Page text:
Unusually high food prices drive Norway's latest high inflation figures

Frazer Norwell
Frazer Norwell - [email protected]
Unusually high food prices drive Norway's latest high inflation figures
High food prices have contributed to rising inflation in Norway. Pictured are rows of vegetables in wicker baskets in a supermarket. Photo by Scott Warman on Unsplash

Inflation in Norway is currently 6.4 percent, with a large increase in food prices driving the latest numbers, figures from Statistics Norway show. 


Norway's consumer price index (CPI) is up 6.4 per cent from June 2022 to the same month this year, figures released on Monday by national data agency Statistics Norway show. 

Over the previous five months, inflation figures have averaged around 6.5 percent when compared to prices 12 months before. 

However, the latest figures released are 0.3 percentage points lower than the previous month's CPI increase. Lower energy prices this year compared to the previous year helped drive inflation downward.  

Food prices were one of the largest drivers of the latest inflation figures. Between May and June, food prices increased by 2.5 percent. Over the past year, the cost of groceries in Norway has increased by 13.7 percent.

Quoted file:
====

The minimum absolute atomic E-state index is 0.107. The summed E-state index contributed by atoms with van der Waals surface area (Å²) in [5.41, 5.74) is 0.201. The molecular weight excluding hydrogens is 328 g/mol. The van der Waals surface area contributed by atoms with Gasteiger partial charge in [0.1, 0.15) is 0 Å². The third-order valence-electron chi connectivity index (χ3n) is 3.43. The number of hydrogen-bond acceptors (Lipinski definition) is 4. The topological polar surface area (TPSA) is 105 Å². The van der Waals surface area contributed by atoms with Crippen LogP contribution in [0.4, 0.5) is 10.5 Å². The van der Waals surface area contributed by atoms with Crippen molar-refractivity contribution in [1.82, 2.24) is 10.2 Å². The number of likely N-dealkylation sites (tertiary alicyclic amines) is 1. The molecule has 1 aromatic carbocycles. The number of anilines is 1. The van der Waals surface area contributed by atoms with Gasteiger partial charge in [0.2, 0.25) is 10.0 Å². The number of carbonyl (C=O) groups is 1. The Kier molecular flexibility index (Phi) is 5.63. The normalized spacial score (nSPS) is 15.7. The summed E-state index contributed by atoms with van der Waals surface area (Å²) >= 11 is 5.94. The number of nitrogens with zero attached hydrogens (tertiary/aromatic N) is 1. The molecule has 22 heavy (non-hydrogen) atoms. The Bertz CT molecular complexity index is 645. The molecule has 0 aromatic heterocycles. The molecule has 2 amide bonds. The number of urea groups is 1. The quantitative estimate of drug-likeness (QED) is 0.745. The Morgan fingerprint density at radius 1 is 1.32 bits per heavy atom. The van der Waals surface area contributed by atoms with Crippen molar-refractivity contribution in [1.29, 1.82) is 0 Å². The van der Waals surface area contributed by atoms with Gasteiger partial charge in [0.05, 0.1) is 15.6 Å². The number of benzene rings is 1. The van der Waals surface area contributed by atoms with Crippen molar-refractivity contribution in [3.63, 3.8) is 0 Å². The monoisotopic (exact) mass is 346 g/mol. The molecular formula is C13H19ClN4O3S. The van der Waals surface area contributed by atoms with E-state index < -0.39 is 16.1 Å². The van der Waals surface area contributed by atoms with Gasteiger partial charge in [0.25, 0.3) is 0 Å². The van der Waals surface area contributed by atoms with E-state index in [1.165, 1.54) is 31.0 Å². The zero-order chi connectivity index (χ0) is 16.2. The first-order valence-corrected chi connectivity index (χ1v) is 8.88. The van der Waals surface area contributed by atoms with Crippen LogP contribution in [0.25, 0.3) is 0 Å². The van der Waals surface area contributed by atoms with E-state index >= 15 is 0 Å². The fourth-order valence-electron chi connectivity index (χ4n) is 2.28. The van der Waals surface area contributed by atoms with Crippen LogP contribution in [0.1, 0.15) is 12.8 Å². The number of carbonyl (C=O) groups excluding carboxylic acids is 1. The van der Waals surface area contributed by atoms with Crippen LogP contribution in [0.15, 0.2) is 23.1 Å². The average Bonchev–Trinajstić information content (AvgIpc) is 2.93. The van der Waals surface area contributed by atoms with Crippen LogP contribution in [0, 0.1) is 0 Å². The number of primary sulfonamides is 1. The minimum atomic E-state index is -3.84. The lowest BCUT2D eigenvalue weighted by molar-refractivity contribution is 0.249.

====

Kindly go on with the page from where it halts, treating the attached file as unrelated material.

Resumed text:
"It is unusual for food prices to increase so much in the month of June. This means that the twelve-month growth for food prices increased in June from an already high level in May," Espen Kristiansen from Statistics Norway said. 

The cost of fruit and vegetables helped to drive up food prices. Statistics Norway also wrote that a weak krone exchange made imported foods more expensive. 

"Some of the upswing we see in June may be due to a weakened krone exchange rate. The prices of imported agricultural goods rose clearly more than Norwegian agricultural goods in the last month," Kristiansen said. 


Experts have recently told The Local that a weak krone exchange rate would continue to put pressure on food prices and inflation in the coming months. 

"There will be an effect. As you know, a lot of our food is imported, and that will put upward pressure on food prices in Norway. We think this will last for at least the next couple of quarters in terms of adding upward pressure on food prices.

"Eventually, depending on the rate movements from now on, we will see changes. If we see a further weakening of the krone, that will add more long-lasting pressure," Nils Kristian Knudsen, forex (FX) strategist at Handelsbanken, told The Local. 

READ MORE: How will the weak krone affect food prices in Norway in the future?


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